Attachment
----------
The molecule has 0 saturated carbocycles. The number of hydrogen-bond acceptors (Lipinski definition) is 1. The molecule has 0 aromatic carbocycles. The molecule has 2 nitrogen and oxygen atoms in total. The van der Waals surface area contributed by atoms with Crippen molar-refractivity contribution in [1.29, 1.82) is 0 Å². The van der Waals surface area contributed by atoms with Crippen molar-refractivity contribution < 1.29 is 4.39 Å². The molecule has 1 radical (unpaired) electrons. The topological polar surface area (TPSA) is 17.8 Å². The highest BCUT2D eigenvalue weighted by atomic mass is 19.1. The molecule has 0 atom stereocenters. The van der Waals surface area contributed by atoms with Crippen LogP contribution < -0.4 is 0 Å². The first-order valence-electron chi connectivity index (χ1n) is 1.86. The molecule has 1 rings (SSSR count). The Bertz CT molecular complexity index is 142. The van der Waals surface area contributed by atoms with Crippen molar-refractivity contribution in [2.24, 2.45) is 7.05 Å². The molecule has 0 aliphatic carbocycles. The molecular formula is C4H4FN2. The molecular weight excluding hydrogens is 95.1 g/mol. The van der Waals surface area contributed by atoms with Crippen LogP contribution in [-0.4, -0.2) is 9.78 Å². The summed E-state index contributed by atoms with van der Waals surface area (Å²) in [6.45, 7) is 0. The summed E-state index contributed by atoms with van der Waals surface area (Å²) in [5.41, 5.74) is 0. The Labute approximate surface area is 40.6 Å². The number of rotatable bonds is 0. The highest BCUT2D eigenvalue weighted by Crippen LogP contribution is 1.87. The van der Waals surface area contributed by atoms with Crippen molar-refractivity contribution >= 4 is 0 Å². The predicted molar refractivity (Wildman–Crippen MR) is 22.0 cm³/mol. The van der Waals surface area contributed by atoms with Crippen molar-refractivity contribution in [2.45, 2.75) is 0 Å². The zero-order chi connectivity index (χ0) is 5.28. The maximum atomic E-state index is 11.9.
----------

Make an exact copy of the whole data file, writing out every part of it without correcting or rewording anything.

The molecule has 0 saturated carbocycles. The number of hydrogen-bond acceptors (Lipinski definition) is 1. The molecule has 0 aromatic carbocycles. The molecule has 2 nitrogen and oxygen atoms in total. The van der Waals surface area contributed by atoms with Crippen molar-refractivity contribution in [1.29, 1.82) is 0 Å². The van der Waals surface area contributed by atoms with Crippen molar-refractivity contribution < 1.29 is 4.39 Å². The molecule has 1 radical (unpaired) electrons. The topological polar surface area (TPSA) is 17.8 Å². The highest BCUT2D eigenvalue weighted by atomic mass is 19.1. The molecule has 0 atom stereocenters. The van der Waals surface area contributed by atoms with Crippen LogP contribution < -0.4 is 0 Å². The first-order valence-electron chi connectivity index (χ1n) is 1.86. The molecule has 1 rings (SSSR count). The Bertz CT molecular complexity index is 142. The van der Waals surface area contributed by atoms with Crippen molar-refractivity contribution in [2.24, 2.45) is 7.05 Å². The molecule has 0 aliphatic carbocycles. The molecular formula is C4H4FN2. The molecular weight excluding hydrogens is 95.1 g/mol. The van der Waals surface area contributed by atoms with Crippen LogP contribution in [-0.4, -0.2) is 9.78 Å². The summed E-state index contributed by atoms with van der Waals surface area (Å²) in [6.45, 7) is 0. The summed E-state index contributed by atoms with van der Waals surface area (Å²) in [5.41, 5.74) is 0. The Labute approximate surface area is 40.6 Å². The number of rotatable bonds is 0. The highest BCUT2D eigenvalue weighted by Crippen LogP contribution is 1.87. The van der Waals surface area contributed by atoms with Crippen molar-refractivity contribution >= 4 is 0 Å². The predicted molar refractivity (Wildman–Crippen MR) is 22.0 cm³/mol. The van der Waals surface area contributed by atoms with Crippen molar-refractivity contribution in [2.45, 2.75) is 0 Å². The zero-order chi connectivity index (χ0) is 5.28. The maximum atomic E-state index is 11.9.